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Internet Medieval Sourcebook

Saints' Lives

Editor: Paul Halsall

The Internet Medieval Sourcebook is located at the
Fordham University Center for Medieval Studies.

Guide to Contents

The structure of this section of the Sourcebook is as follows. You can browse through the entire list, or jump directly to the part that interests you by selecting the underlined links.

  • Main Page
    will take you back to Sourcebook main page.
  • Selected Sources  will take you to the index of selected and excerpted medieval sources.
  • Full Text Sources will take you to the page on non-hagiographal full etexts.
  • Search the Sourcebook will enable searches of the full texts of all the source texts at Fordham, at ORB, or selected ancient, late antique, and medieval text databases.


Saints' lives are a major resource for anyone concerned with the history of the late ancient world, Byzantium, or the Latin Middle ages. Just as whole genres of ancient literature vanished or diminished, the genre of hagiography became a major form of literary production. Such saint's Lives - or vitae - survive in astonishing numbers. Careful reading of them reveals, as one might expect, a great deal about the religious life of the periods that produced them. Frequently, however, such Lives are also our best sources for basic social and cultural history. They provide information on, among other things:- details of daily life; food and drink; organization of local rural and urban society; the impact of commerce; gender relations; class relations; and even, on occasion, specific dates for military and political history. This page's goal is to present ancient, Byzantine, and medieval hagiographic original texts - in translation and otherwise - along with basic data on the cult of saints. Modern Christians, especially Orthodox Christians, still read such lives for their religious value. They will find some of these texts profitable for that goal. But the emphasis here is on the historical understanding of the texts and the cult of saints. [The word cult, by the way, is a technical term referring to the religious practices surrounding devotion to saints.] Web Sites for Hagiography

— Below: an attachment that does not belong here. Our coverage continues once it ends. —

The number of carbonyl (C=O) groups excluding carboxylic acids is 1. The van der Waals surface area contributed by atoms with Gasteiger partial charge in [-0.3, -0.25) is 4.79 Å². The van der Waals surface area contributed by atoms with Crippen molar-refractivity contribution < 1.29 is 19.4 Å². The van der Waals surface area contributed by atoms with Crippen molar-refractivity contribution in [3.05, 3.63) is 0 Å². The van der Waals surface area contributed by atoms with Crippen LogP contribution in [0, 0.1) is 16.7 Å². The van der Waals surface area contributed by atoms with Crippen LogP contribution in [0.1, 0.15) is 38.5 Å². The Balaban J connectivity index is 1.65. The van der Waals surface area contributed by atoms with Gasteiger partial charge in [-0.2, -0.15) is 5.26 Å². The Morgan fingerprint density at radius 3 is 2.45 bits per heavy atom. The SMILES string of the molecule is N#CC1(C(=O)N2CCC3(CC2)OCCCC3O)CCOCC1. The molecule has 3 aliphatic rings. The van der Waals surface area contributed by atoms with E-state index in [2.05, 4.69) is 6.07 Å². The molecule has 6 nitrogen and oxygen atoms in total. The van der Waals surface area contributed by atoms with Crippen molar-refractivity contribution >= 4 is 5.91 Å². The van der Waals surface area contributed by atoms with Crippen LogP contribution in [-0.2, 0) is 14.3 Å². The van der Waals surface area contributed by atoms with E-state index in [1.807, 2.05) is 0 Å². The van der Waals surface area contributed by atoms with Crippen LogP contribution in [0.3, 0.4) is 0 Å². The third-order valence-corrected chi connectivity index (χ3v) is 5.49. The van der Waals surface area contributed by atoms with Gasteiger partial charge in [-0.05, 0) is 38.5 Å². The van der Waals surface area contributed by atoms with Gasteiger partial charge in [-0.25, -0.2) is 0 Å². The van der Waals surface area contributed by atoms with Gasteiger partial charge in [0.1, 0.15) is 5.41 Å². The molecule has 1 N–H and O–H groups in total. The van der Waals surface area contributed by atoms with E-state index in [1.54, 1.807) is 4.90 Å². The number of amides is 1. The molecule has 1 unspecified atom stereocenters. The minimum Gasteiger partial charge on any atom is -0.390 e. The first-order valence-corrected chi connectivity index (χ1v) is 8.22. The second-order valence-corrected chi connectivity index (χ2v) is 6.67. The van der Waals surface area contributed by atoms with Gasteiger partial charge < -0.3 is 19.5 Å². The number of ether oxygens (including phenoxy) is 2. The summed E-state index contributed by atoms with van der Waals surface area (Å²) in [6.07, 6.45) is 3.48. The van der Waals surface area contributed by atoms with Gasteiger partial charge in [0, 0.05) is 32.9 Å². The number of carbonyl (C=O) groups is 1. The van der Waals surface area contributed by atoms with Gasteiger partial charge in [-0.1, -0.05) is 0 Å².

• WEB Christian Hagiography
    The web site of the Bollandists, a society within the Jesuits which for three centuries has lead the way in the scientific investigation of hagiography and the cult of the saints.